Full OPCW report summary (which does not say Novichok)

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The OPCW (Organisation for the Prohibition of Chemical Weapons) executive summary of the findings of its ‘technical assistance visit’ to Salisbury and subsequent analysis of the toxin is now available and can be downloaded below.

The document is carefully worded not to say that the substance analysed was a ‘Novichok’, in spite of media spin to the contrary – because the government’s Porton Down chemical weapons research facility also did not say it’s a Novichok.

The OPCW report does say it agrees with Porton Down’s findings on the substance – but Porton Down said it was a Novichok or something else like one:

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Porton Down also said – contradicting Foreign Secretary Boris Johnson, who falsely claimed it had – that it had not been able to identify a source for the chemical.

So that’s what the OPCW is prepared to admit to in its public summary – that it agrees with Porton Down’s analysis, which said the substance something similar to a Novichok, with no source identified.

Note that Porton Down has also not said that the substance could only have been made at a state laboratory – which is as well for Porton Down’s scientific credibility, since chemical experts in the US and UK have said that’s untrue.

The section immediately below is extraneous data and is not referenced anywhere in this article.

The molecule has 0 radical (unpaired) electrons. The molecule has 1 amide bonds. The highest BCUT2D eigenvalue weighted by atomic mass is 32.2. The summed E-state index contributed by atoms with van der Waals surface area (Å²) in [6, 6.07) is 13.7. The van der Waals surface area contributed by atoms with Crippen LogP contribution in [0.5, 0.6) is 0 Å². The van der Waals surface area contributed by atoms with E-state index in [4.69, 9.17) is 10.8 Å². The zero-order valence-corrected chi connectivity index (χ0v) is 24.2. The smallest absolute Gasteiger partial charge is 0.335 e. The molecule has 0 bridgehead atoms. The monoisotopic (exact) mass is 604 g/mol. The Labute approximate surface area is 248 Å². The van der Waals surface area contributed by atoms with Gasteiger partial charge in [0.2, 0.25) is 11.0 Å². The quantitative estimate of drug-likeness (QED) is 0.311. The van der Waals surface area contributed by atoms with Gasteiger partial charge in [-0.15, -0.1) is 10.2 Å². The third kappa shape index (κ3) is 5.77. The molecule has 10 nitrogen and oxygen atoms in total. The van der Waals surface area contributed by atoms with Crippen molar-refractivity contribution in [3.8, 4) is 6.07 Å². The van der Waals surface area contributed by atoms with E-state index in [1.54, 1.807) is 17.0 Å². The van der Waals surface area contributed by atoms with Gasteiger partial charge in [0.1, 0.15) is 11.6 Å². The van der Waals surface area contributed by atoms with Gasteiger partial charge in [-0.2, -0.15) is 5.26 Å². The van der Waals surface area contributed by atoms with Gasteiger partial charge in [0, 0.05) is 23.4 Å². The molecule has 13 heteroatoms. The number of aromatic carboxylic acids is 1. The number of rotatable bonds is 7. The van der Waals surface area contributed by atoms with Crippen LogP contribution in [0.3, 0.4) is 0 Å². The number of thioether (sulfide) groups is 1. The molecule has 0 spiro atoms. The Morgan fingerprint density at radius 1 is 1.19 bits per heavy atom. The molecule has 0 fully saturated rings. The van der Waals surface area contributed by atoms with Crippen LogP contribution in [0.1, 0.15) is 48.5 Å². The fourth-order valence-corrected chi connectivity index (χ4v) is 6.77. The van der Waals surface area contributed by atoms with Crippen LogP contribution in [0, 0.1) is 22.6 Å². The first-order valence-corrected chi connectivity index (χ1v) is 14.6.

Which again contradicts the statements of Theresa May, Boris Johnson and numerous other Establishment or pro-Establishment ‘talking heads’.

The OPCW has said what it has said – but the ‘MSM’ will try to stretch that to fit a narrative rather than the facts.

The OPCW has said it is communicating the identity of the exact chemical found only to ‘States Parties’ – that is, the countries that have signed up to its protocol.

That means the UK, US, Russia, France, Germany and others will know by now exactly what it is.

The fact that the UK and others are not going on the record to crow explicitly that it is a Novichok (or one of the four known variants), rather than a ‘related compound’ is not conclusive, but may suggest that the Salisbury substance is, in fact, a ‘related compound’ rather than a Novichok.

Download the full two-page executive summary here.

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  1. Channel 4 reporter and radio news (12/4/18) say report confirms it was Novichok?

  2. 17. i) has only two sentences, both of which say the same thing. Why?
    The second sentence differs only in its inclusion of the word, “Novichok” – if I were asked to ‘sex up’ a document I’d probably flag up that fact in a similar way.

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